Harold Ford Jr.’s fundraiser at the Hilton on ‘Ridgelake Boulevard Wednesday night was a big-time social event at one level and a serious real-world enterprise on another. Though the invitation (signed onto by 80 sponsors!) bore the words “Releect Harold Ford," the event was fairly universally seen as an effort to build a kitty for the 9th District congressman’s long-expected U.,S. Senate race in 2006.

That’s what all the talk has been about for months now in political circles, and that’s what the multitude of attendees who showed up Wednesday night were talking about. A word about those attendees, a truly diversified host: There were belles and bankers, architects and entrepreneurs, lawyers and legislators, judges and jukers, pols and peepers: At $1,000 a head for the top ticket, the turnout might well have been good enough to reach the designated goal of $1 million -- even making allowances for all the lesser players and outright comps on hand.

Oh, and one of the attendees -- the guest of honor, in fact -- was a governor, Tennessee’s own Democratic chief executive, Phil Bredesen, who chose to appear on Rep. Ford’s behalf despite the fact that a state senator from his party, Rosalind Kurita of Clarksville, one of those whom the governor depends upon to pass his legislation, is already a declared candidate for the very U.S. Senate seat that Ford is presumed about to seek.

“I don’t have a problem with that,” Kurita said by telephone later Wednesday night “The only thing I can conclude is that the congressman really is running for reelection, and the governor is entirely within his rights to support him. He attended many a fundraiser for me when I was running for reelection to the state senate.”

Kurita refused even to countenance the idea that, with Ford conspicuously on the cusp of decision about the Senate race, Bredesen’s help with the gala big-money fundraiser might -- quite literally -- tip the scales for the mediagenic congressman.

“He’s running for reelection to Congress,” Kurita said again, with the air of one dutifully -- or wishfully -- repeating a mantra.

She elaborated: “Don’t you think it’s interesting that I’m declared, Ed Bryant is declared, Beth Harwell is declared, Bob Corker is declared, and Van Hilleary is declared, and he [Ford] isn’t declared? I take him at his word that he’s running for reelection. This is March! We’ve got the Senate field. Anybody who’s serious about running should be there by now.”

Kurita vented what sounded like competitive instincts regarding Ford only once, when she was informed that the congressman’s fundraiser had been proclaimed -- at least formally -- off limits to the media,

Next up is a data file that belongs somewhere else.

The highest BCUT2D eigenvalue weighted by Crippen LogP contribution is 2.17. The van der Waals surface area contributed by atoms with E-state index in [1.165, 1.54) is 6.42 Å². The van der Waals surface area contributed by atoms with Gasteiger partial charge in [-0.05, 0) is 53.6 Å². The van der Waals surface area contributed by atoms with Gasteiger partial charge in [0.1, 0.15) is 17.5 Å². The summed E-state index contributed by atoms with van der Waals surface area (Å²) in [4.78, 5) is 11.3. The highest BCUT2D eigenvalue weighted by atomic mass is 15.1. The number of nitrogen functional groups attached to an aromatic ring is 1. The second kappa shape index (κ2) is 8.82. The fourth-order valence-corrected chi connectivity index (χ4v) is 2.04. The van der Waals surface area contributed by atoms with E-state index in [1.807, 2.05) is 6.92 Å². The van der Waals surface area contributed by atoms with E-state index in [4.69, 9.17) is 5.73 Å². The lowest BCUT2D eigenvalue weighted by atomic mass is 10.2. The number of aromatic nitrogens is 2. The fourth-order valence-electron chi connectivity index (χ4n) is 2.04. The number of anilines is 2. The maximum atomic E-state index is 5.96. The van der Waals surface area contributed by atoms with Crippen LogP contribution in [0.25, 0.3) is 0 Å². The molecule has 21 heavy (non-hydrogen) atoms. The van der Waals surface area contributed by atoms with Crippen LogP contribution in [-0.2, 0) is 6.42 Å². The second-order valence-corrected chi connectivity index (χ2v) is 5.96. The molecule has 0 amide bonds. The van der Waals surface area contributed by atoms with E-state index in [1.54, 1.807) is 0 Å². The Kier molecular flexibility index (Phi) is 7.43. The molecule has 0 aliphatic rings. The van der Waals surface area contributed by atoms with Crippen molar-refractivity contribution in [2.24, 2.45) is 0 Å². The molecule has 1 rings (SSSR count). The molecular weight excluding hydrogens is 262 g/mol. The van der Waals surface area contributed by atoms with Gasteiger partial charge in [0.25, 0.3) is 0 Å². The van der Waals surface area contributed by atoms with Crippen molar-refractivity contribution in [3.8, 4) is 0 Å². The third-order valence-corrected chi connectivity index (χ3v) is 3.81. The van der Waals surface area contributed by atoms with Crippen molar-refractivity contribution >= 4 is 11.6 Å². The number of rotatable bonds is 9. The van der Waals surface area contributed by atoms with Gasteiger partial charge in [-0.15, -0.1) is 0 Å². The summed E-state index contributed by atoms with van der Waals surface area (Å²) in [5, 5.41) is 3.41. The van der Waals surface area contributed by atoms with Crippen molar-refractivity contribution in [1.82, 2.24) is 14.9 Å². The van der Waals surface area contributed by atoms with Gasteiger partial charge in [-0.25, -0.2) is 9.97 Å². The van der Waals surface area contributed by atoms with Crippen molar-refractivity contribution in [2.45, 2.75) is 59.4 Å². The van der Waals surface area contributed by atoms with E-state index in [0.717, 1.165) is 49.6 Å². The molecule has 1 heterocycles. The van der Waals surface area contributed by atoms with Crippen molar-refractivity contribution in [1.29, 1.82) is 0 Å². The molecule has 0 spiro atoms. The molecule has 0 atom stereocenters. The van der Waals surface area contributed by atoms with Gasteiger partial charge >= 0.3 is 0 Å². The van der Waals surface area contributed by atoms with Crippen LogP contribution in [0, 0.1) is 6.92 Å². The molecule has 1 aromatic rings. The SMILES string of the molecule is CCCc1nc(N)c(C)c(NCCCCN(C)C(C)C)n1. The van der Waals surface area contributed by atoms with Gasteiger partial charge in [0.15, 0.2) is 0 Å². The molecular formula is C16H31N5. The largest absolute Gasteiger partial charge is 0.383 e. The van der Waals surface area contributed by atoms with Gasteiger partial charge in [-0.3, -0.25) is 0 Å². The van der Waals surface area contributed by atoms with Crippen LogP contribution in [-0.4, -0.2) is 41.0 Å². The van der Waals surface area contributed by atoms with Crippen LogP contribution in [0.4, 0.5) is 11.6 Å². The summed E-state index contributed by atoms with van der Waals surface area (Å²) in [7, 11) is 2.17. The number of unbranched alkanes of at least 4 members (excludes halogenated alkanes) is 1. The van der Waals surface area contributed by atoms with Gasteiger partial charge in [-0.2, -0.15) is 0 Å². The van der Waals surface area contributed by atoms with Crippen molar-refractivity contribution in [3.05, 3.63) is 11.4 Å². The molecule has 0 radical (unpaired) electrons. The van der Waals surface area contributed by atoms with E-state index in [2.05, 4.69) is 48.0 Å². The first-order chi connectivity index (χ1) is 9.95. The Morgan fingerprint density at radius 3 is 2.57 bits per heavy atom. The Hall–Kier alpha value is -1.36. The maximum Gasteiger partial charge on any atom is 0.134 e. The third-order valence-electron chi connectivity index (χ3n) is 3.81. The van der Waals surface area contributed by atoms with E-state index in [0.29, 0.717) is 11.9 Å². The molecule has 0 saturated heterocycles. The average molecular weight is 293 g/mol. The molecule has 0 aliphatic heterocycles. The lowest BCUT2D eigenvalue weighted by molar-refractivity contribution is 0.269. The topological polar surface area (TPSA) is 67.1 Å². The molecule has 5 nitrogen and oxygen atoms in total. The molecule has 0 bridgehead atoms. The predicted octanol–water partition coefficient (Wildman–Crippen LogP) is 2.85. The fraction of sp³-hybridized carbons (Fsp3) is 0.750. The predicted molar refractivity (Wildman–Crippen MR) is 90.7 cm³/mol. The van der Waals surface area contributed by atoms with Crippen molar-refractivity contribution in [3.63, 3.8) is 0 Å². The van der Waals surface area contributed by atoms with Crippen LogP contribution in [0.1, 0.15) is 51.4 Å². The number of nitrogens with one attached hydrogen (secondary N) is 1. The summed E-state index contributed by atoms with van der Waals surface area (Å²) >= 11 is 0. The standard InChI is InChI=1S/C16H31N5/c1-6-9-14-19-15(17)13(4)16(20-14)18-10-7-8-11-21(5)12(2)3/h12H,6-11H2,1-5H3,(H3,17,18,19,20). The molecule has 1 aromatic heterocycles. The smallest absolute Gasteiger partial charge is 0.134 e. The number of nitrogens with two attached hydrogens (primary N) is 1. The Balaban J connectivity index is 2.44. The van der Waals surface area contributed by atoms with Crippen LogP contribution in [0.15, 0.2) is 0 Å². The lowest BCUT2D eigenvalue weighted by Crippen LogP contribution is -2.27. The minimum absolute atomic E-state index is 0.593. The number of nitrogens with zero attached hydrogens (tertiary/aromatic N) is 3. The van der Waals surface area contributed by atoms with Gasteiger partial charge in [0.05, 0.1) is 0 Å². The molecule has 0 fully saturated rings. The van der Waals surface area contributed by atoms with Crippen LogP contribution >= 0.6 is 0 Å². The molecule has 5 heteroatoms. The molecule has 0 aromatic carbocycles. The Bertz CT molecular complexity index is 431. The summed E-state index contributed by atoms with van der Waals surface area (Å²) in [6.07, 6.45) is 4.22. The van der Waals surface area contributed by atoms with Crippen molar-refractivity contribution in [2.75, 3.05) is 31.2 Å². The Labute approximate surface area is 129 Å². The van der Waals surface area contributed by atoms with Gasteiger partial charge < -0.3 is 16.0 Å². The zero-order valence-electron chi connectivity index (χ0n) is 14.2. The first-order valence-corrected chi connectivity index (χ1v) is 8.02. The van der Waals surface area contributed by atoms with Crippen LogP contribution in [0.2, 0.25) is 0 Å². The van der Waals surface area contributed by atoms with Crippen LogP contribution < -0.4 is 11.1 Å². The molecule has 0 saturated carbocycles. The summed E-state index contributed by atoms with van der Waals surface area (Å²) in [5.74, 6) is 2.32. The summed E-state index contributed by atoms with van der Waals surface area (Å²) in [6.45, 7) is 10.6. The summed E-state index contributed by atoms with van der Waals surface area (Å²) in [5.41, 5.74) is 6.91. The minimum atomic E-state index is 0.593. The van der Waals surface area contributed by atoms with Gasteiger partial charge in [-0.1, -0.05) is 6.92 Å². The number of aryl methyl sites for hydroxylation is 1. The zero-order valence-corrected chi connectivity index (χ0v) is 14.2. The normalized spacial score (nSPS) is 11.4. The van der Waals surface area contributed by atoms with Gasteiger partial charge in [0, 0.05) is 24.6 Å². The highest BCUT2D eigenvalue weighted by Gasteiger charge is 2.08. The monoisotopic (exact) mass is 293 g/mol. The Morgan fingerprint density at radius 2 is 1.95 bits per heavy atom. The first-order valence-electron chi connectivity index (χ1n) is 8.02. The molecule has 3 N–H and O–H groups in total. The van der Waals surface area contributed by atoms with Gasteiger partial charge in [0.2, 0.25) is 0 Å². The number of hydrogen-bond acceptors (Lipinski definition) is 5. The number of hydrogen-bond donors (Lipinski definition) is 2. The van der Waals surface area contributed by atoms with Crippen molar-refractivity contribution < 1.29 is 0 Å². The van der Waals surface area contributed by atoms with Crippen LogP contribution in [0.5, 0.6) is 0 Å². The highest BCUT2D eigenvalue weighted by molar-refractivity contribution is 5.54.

“But it’s a public office!” she said. “The whole point is to serve the people It’s not something you do for the elite or for those who give you money. Running for office is something that should be done in public, not behind closed doors. I can’t imagine barring the media from a fundraiser!”

Even if access to Ford’s fundraiser turned out not to be universal, advance word concerning it surely had been. For some weeks, it -- like a follow-up fundraiser coming up next week in Nashville -- had been ballyhooed far and wide in the political community of Tennessee,

That made it all the more baffling that state Senator John Ford, whose problems with the Senate Ethics Committee, the state Election Registry, and various other corners of officialdom have been even more widely publicized, professed Wednesday in Nashville not to know that his congressman nephew was having a fundraiser in Memphis that night.

“Really?” he said, looking genuinely puzzled. It was a big deal, Senator Ford was told. A thousand dollars a head. The senator smiled. “That ain’t much!” he said, probably ironically.

It is much, of course, especially when one considers the size of Rep. Ford’s crowd Wednesday night. But state Senator Ford, whose predicament is considered by many the proximate cause of his nephew’s hesitation about running, may have been preoccupied. The latest installment of his several running confrontations with authority was slated as soon as Thursday morning, when the Ethics Committee was scheduled to meet again.

“I’m about fed up with all that stuff, with people impugning my integrity,” Ford said. “I’m getting ready to drop some libel suits on ‘em!”

It’s a fair bet that his celebrated nephew, evidently still trying to make up his mind, would just as soon the fuss and bother came to an end, too.

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